For me, I was excited that they wanted to do a character like that, and take that risk, but at the same time I knew that we would have to get it exactly right. Whenever you do a character like this that is going to be somewhat controversial, but also could be interpreted to be just an act of tokenism, you really have to pay attention to detail and make sure that it's a character and a story worth telling, and a character that stands alone in their own right. I was excited, but also nervous, because I knew there was going to be extra scrutiny placed on a character wish such a controversial starting point. I really thought it was my job to make this the best possible book, and to put into the character all of -- not just the pathos, but the humor and the day-to-day quirkiness and drama that goes along with the very unique situation of being the child of immigrants, and balancing two worlds in one very young life. In a sense, there's kind of a Miles Morales parallel, I think.

To me, it was a challenge. It was challenge that I was happy to take on. I'm one of these people who responds well to pressure. [Laughs] I thought this was a really great chance to do something truly new and different, and to show the universal aspects of a character with a very specific background.

Given the expectations of it being controversial, and use of the word "risky" -- is it because a lot of people aren't used to Muslim lead characters, or is there something more to it affecting your expectations?

I think it's pretty much just a matter of overcoming that certain reluctance that people might feel to pick up a book that they think might not relate to them. It's easy to think, "Oh, this character doesn't have anything to say to me specifically," because it's a character from a very specific background. It's overcoming that that's the real challenge.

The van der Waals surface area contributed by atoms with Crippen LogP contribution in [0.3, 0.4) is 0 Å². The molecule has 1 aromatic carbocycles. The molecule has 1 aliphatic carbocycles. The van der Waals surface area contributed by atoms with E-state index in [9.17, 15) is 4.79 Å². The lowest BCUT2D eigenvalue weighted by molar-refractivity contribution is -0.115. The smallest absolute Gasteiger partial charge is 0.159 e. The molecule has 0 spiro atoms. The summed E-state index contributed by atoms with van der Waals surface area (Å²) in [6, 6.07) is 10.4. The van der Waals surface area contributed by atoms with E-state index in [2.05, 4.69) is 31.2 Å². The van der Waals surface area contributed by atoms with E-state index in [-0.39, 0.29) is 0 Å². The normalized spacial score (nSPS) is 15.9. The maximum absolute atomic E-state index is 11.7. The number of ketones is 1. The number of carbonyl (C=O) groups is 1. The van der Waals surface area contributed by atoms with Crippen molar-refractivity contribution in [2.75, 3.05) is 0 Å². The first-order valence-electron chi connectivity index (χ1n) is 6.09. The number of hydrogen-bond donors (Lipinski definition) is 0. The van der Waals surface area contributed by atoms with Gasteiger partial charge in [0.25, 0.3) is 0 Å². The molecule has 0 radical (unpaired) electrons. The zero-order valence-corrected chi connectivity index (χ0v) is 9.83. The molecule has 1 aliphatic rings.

Occasionally, because of who I am and what I do, I get a certain amount of backlash from the usual suspects on the fringe of certain right-wing political groups. It's never really been a real issue. For me, the real challenge really has nothing to do with controversy as such, it has to do more with getting people excited about a book that's a little bit different from what they usually see. That I really see as my job. It's up to me to overcome that, and make a book that people do get excited about, regardless of what they come into the store with.

We've touched on it a little bit , but the "Ms. Marvel" name, though it appears to be used in a very different context here -- obviously it has a lot of history at Marvel Comics, but there's also a sense that "Ms. Marvel" is outdated as a superhero name. What's your approach to that, and to its relevance in this series?

Because Kamala is so young -- she's 16 -- it makes sense for her to take on that particular mantle. In this day and age, if you were to do "Ms. Marvel" as a worldly adult superhero woman, it would come across as condescending. But for a teenage girl who really looks up to Captain Marvel, the former Ms. Marvel, it really does make sense, because it's sort of her embodying a younger or earlier version of that particular character.

If we wanted to relaunch the book with an adult character in a skimpy costume, that would definitely be kind of a left turn and not a great way to go. [Laughs] Especially with all the work that Kelly Sue has done with "Captain Marvel" that people have responded to with such wonderful enthusiasm. It's really this particular character that makes it work, because she is kind of a junior superhero, and a hardcore Captain Marvel fan. I think that's what makes it work.

Since she is a polymorph, and you mentioned embodying a younger Ms. Marvel -- is there a literal aspect to that?

I don't want to give too much away, but certainly there's a real potential when you've got a polymorph to externalize all of your inner thoughts and desires and demons and fears, and all that stuff. Without saying too much -- yes. There is definitely a potential for that.

That could also be a controversial aspect.